*Spooky tectonic plate noises*
A team of scientists discovered an ancient tectonic plate that used to be part of the crust beneath northern Canada.
The existence of the plate, which has the ominous name "Resurrection," has been theorized previously. But it's remained a touchy subject among geologists, Live Science reports, with many disputing its existence. Now, though, new research lends more evidence for the former plate, and attributes several volcanoes' existence to turbulent activity along its borders.
Resurrection and all of its tectonic plate neighbors are long gone, gobbled up and recycled by the Earth's mantle. Scientists accepted the existence of two other plates, Live Science reports, but vast areas of magma in the area suggested more volcanic activity than expected and led some to suspect there was a third — now known as Resurrection — that they hadn't accounted for.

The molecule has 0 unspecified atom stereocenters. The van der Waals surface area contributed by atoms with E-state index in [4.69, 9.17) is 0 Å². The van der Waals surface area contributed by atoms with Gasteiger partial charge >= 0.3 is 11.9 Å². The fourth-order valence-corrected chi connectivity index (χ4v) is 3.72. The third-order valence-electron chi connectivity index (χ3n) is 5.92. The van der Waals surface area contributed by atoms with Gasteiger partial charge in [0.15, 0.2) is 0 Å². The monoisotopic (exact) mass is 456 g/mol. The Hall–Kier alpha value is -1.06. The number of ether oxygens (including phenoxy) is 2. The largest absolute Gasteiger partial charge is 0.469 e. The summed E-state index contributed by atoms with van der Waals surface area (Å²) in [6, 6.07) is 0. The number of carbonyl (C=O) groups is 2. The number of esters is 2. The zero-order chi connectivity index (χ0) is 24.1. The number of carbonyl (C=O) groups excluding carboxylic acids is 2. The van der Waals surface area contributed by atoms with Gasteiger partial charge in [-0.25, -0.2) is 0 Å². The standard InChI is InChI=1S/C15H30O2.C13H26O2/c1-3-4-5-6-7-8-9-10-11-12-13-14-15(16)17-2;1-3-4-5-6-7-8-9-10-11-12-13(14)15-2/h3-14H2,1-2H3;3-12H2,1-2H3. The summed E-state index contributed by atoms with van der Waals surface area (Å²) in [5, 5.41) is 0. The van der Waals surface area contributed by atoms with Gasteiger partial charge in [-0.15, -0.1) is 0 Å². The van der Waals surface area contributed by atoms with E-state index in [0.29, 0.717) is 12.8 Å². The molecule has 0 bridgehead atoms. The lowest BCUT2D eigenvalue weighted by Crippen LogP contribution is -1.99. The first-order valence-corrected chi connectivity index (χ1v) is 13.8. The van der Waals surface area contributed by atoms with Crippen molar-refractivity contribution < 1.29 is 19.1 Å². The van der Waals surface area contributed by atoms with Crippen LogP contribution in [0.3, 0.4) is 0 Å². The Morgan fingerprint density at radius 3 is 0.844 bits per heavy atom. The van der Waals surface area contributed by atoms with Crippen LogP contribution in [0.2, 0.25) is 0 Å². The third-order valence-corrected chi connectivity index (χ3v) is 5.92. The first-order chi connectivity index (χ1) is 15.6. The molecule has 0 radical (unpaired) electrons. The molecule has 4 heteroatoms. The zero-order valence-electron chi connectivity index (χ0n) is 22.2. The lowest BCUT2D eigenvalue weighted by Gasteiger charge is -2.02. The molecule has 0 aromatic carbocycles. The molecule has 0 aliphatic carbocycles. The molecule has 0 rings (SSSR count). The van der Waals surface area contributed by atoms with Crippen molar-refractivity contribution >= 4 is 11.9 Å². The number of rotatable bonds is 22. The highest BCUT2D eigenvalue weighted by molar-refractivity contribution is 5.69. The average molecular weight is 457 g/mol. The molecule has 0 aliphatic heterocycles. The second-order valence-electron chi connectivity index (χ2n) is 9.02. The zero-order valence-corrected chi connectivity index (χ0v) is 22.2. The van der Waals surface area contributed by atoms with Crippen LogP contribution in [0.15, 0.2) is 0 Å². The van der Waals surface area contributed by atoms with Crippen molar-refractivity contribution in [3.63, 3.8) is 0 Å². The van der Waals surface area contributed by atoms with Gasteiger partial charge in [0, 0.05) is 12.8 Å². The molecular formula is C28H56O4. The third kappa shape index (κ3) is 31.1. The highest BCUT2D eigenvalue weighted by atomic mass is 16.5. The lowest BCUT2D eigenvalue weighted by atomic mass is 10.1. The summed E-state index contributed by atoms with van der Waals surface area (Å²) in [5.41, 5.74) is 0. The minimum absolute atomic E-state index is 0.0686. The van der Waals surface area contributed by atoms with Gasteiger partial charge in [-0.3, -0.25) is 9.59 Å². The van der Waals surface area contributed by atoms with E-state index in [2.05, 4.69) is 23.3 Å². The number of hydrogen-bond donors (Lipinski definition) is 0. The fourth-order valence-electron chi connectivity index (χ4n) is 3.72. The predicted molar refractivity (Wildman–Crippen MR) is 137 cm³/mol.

To discover Resurrection, the University of Houston scientists turned back time in a computer model, virtually lifting it and its neighbors out of the Earths' mantle, according to research published Monday in the journal GeoScienceWorld Bulletin — and found that it fit existing geologic records near Alaska and Washington pretty well.
Fitting Resurrection into our geologic history is more important than merely piecing together the past, Live Science reports. It also helps scientists understand how our planet will change in the future.
"Volcanoes also affect climate change," lead author Jonny Wu said in a press release. "So, when you are trying to model the Earth and understand how climate has changed... you really want to know how many volcanoes there have been on Earth."
READ MORE: 'Lost' tectonic plate called Resurrection hidden under the Pacific [Live Science]
More on tectonics: Experts Predict What Earth's Next Supercontinent Will Look Like